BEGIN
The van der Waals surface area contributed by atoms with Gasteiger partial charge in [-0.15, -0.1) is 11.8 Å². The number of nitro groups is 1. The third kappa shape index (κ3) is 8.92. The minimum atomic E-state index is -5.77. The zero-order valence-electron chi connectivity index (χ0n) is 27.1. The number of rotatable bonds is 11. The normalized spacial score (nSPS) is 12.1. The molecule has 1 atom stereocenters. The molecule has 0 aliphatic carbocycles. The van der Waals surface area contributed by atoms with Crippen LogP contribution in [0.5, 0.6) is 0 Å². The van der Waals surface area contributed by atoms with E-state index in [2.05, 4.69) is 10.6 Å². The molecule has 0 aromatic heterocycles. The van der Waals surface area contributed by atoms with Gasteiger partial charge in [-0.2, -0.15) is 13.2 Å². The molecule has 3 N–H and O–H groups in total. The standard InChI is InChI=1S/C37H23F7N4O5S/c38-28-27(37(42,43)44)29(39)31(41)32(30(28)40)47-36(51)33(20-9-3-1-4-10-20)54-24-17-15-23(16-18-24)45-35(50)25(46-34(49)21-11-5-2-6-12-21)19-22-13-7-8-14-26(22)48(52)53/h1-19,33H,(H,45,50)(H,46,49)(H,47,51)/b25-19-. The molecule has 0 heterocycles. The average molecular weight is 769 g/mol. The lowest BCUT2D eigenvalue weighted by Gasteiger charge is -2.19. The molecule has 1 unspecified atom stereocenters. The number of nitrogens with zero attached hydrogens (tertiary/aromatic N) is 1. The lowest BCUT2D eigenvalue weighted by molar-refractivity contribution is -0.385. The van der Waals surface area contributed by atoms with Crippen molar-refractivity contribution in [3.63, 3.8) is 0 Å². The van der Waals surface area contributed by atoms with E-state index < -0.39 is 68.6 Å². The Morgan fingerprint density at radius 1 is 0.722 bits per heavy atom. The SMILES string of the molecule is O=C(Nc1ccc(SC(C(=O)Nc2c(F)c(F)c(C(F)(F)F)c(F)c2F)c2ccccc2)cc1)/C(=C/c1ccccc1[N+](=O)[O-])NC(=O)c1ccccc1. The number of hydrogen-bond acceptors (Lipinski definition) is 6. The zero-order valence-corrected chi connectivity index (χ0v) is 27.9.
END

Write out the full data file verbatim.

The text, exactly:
The van der Waals surface area contributed by atoms with Gasteiger partial charge in [-0.15, -0.1) is 11.8 Å². The number of nitro groups is 1. The third kappa shape index (κ3) is 8.92. The minimum atomic E-state index is -5.77. The zero-order valence-electron chi connectivity index (χ0n) is 27.1. The number of rotatable bonds is 11. The normalized spacial score (nSPS) is 12.1. The molecule has 1 atom stereocenters. The molecule has 0 aliphatic carbocycles. The van der Waals surface area contributed by atoms with Crippen LogP contribution in [0.5, 0.6) is 0 Å². The van der Waals surface area contributed by atoms with E-state index in [2.05, 4.69) is 10.6 Å². The molecule has 0 aromatic heterocycles. The van der Waals surface area contributed by atoms with Gasteiger partial charge in [-0.2, -0.15) is 13.2 Å². The molecule has 3 N–H and O–H groups in total. The standard InChI is InChI=1S/C37H23F7N4O5S/c38-28-27(37(42,43)44)29(39)31(41)32(30(28)40)47-36(51)33(20-9-3-1-4-10-20)54-24-17-15-23(16-18-24)45-35(50)25(46-34(49)21-11-5-2-6-12-21)19-22-13-7-8-14-26(22)48(52)53/h1-19,33H,(H,45,50)(H,46,49)(H,47,51)/b25-19-. The molecule has 0 heterocycles. The average molecular weight is 769 g/mol. The lowest BCUT2D eigenvalue weighted by Gasteiger charge is -2.19. The molecule has 1 unspecified atom stereocenters. The number of nitrogens with zero attached hydrogens (tertiary/aromatic N) is 1. The lowest BCUT2D eigenvalue weighted by molar-refractivity contribution is -0.385. The van der Waals surface area contributed by atoms with Crippen molar-refractivity contribution in [3.63, 3.8) is 0 Å². The van der Waals surface area contributed by atoms with E-state index < -0.39 is 68.6 Å². The Morgan fingerprint density at radius 1 is 0.722 bits per heavy atom. The SMILES string of the molecule is O=C(Nc1ccc(SC(C(=O)Nc2c(F)c(F)c(C(F)(F)F)c(F)c2F)c2ccccc2)cc1)/C(=C/c1ccccc1[N+](=O)[O-])NC(=O)c1ccccc1. The number of hydrogen-bond acceptors (Lipinski definition) is 6. The zero-order valence-corrected chi connectivity index (χ0v) is 27.9.